Scientists study how collisions destroy new planets

(ORDO NEWS) — Every solid body in the solar system is constantly subjected to impacts, both strong and weak. Even on Earth, every point has been affected by at least three major impacts.

Using the moon as a test subject, Associate Professor Brandon Johnson, postdoc Sean Wiggins and their team at Purdue University set out to evaluate the relationship between impacts and planetary porosity.

The researchers used extensive lunar gravity data and detailed modeling and found that large objects colliding with the Moon or any other planetary body can affect surfaces and structures even very far from the point of impact, including deep within the planet or moon itself. The study was published in the journal Nature Communications.

“The NASA GRAIL (Gravity Recovery and Interior Laboratory) mission measured the Moon’s gravity and showed that the Moon’s crust is very porous,” Johnson said.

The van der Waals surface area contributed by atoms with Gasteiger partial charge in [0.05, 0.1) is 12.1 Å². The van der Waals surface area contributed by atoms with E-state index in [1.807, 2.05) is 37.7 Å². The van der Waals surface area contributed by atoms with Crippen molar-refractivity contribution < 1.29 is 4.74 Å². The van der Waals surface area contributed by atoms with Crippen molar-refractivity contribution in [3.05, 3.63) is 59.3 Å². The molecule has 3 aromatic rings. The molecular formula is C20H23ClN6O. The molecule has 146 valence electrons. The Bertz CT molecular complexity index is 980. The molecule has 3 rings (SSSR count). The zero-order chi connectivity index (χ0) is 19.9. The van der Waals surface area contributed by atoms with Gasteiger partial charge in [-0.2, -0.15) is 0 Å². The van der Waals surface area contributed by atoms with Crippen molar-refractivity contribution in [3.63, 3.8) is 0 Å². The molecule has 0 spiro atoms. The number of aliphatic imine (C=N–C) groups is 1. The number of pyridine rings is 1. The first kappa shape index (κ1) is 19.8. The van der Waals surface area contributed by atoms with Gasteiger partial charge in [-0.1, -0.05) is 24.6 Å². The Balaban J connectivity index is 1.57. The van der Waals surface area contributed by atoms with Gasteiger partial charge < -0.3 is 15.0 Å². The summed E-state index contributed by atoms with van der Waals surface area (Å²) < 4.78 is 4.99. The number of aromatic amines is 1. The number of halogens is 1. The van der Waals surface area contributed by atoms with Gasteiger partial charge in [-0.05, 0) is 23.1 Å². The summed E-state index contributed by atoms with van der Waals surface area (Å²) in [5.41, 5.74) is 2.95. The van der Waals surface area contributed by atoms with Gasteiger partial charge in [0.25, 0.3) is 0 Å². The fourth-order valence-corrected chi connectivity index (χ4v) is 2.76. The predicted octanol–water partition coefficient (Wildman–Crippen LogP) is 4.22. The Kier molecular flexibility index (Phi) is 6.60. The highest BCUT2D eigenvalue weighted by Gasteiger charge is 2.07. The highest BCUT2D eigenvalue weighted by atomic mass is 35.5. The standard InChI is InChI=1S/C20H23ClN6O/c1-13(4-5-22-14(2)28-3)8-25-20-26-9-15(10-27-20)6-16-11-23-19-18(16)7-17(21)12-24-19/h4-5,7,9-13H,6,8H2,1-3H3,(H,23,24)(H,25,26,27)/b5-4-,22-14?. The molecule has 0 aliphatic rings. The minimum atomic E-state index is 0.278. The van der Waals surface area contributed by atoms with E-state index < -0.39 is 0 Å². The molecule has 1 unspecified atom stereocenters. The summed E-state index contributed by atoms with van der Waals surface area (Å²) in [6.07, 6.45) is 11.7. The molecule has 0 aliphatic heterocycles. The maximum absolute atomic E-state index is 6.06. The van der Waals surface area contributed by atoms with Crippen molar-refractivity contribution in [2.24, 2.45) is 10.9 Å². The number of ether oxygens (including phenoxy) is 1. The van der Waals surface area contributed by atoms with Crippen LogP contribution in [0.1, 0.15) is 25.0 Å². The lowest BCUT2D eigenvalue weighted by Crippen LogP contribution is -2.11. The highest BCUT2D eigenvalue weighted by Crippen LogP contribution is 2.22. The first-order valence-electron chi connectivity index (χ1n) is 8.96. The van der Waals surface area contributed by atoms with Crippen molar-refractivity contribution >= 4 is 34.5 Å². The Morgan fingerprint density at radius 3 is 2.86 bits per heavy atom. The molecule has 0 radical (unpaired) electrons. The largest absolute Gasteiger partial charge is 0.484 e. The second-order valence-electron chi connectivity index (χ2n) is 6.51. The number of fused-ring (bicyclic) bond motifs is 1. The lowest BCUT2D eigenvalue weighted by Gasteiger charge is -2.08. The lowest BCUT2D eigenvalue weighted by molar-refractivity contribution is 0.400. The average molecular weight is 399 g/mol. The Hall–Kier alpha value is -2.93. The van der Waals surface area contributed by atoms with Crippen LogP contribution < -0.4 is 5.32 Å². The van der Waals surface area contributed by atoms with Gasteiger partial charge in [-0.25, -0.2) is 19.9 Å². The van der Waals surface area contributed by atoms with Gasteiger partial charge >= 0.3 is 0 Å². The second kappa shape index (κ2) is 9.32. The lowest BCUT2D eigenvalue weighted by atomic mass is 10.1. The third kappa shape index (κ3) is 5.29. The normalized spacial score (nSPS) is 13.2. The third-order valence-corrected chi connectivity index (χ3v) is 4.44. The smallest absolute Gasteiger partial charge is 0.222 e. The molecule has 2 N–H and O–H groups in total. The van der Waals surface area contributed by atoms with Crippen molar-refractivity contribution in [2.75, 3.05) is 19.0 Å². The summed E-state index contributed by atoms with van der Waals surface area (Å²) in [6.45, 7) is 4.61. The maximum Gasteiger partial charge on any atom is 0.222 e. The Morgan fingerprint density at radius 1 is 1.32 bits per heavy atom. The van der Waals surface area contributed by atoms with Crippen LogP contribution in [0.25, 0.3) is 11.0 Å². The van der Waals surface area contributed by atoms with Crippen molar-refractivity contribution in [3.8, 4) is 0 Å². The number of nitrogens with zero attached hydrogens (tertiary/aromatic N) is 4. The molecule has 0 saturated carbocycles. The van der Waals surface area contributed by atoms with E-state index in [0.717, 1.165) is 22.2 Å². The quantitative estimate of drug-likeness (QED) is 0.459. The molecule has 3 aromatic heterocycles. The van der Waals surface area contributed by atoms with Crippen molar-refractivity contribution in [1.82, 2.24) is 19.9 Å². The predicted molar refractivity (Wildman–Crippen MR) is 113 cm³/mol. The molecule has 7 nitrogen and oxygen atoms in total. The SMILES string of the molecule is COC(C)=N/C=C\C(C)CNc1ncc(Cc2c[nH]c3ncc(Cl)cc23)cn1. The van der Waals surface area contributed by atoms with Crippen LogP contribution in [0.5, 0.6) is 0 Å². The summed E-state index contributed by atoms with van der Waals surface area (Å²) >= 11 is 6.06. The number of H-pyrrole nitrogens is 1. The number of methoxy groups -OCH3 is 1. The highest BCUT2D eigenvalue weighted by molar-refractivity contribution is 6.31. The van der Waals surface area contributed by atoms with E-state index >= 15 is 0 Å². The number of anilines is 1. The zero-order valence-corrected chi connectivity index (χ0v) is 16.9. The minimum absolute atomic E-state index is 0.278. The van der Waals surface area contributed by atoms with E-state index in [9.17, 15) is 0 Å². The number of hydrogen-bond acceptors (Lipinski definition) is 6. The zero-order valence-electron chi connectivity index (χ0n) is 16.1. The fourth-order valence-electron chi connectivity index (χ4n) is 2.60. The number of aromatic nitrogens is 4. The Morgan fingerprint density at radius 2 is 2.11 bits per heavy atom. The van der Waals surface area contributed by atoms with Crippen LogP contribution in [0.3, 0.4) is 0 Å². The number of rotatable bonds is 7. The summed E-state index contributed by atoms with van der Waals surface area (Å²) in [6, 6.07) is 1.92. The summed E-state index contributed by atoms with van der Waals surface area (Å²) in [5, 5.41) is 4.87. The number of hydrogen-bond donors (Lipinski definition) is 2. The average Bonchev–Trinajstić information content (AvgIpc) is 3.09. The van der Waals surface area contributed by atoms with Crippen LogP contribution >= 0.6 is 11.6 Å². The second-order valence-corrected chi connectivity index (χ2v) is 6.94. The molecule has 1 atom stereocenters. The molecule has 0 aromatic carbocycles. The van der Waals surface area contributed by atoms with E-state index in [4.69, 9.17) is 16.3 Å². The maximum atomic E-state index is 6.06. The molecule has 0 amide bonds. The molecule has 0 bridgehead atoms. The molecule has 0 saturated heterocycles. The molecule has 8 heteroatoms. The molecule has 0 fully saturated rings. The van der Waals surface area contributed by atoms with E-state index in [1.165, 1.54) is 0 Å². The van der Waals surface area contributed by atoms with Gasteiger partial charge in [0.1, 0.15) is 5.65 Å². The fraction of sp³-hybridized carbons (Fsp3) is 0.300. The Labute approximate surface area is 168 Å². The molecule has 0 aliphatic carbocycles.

“We had no information about how the Moon became like this. This is the first work that really proves that strong impacts can damage the Moon’s crust and make it porous.”

Scientists believe that this study could be useful in studying the early Earth and Mars. If life existed before, and the planet was subjected to such strong influences, then living organisms could survive by hiding in the formed pores and crevices, the depth of which can reach several kilometers.

“These findings are of great importance for future missions to Mars or elsewhere. They can help direct searches, tell us where to look,” Wiggins said.

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